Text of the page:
While you were out and about, we were churning out helpful tips and tricks for your music career. Here are the top 10 most read articles last week on the Sonicbids blog. Consider it your CliffsNotes of the past seven days.
At some point, every musician hits a wall. The worst part is, sometimes you don't even realize it. You're trudging along, so stuck in the day to day and what you need to do to keep your head above water that any room for growth is instantly stunted. And before you know it, you're beating your head against the wall trying to figure out why there hasn't been any real progress in six months.
When a venture is new and everything is still fresh and exciting, it's easy to get swept up in the potential of it all. But when dreaming turns to reality, and the stress of day-to-day life hits us, we forget how essential it is to step back and really focus on the future – not just the now. So before you go throwing in the towel, try asking yourself these five questions.
This article originally appeared on Performer Magazine.
Have you seen the new gold and brown "hi-res audio" logo on a website or a new piece of high-end audio hardware? Maybe you learned about "high-resolution audio" from Neil Young and his Pono initiative, the one that resulted in the third largest Kickstarter campaign in history. Jay-Z's purchase of TIDAL attracted mainstream press because his site offers "high-resolution" streaming of over 20 million albums. It would seem that "high-resolution audio" has arrived.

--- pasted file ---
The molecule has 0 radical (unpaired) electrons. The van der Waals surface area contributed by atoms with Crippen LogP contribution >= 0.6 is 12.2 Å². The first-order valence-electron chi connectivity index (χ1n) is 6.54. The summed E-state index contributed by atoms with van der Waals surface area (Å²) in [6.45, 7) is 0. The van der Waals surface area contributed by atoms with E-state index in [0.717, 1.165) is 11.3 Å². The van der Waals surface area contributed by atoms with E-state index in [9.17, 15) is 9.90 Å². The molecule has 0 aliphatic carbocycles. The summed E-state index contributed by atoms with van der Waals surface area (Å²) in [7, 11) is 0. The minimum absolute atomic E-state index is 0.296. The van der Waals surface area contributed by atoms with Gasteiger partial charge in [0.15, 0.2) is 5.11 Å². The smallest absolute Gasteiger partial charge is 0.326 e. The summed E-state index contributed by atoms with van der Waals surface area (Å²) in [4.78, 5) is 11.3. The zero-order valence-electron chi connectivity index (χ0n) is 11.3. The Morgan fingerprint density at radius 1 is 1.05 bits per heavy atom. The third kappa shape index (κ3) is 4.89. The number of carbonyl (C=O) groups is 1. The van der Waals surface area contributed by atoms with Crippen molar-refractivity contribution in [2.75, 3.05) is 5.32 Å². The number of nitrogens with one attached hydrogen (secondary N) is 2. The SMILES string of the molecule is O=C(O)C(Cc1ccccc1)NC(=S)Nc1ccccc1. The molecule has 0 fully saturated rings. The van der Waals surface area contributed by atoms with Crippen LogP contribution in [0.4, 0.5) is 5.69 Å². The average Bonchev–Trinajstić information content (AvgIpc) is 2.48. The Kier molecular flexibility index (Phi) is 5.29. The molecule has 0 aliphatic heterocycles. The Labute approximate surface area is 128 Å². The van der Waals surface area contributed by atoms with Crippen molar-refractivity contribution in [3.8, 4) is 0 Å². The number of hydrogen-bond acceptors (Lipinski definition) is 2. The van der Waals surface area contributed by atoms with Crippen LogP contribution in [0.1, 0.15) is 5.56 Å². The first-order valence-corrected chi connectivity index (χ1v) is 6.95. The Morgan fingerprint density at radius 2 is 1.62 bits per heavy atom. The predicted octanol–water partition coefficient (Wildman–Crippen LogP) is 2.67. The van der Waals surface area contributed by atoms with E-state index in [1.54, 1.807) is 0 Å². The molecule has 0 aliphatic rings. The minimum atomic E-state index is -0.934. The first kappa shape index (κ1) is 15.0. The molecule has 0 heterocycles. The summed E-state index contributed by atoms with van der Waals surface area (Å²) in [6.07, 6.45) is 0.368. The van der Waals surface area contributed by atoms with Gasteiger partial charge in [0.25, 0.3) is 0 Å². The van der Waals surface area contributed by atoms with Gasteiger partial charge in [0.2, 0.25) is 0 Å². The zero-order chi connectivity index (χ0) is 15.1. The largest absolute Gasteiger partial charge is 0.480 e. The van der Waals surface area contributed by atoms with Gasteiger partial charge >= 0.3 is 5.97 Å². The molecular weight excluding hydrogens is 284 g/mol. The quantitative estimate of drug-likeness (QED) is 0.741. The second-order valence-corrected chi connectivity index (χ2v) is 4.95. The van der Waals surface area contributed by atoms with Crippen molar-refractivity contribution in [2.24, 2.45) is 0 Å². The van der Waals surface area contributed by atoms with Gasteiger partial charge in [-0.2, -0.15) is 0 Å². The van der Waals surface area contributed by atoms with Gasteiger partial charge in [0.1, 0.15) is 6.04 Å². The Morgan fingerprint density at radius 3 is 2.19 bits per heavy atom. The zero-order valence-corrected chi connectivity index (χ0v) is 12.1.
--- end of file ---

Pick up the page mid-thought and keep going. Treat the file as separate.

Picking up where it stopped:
Unfortunately, it's all a myth… a mix of opportunism, greed, spin, ignorance, and arrogance. Basically, the push for high-resolution audio is a clever marketing campaign cooked up by a few self-appointed experts supported by the major labels and music organizations to get you to repurchase "high-resolution" versions of the older standard resolution catalog at premium prices.
As I've written about before, one of the easiest ways to save money on tour is to avoid staying at a hotel and simply crash on someone's floor. It's a tradition for DIY musicians and a great idea if you're someone nobody's ever heard of.
Most people I've stayed with on tour are really great (see Mr. Let-Me-Make-You-Breakfast or Mr. Cool), but everyone has stories where they would have been more than happy to just sleep in the van for a night. Most people I know who tour would agree that the people I've described here are accurate descriptions of situations they've been in or heard of, so let's take a look at the selection of people you stay with on tour.
While you already know that there's tons of work to be done between the day you get confirmed for a gig and showtime, the day right before the gig is an especially critical time; it's likely the last chance you'll get to do some real promotion and take care of any last-minute business. Here's a checklist of five things that should always be done the day before your gig. Make sure you've got 'em all taken care of!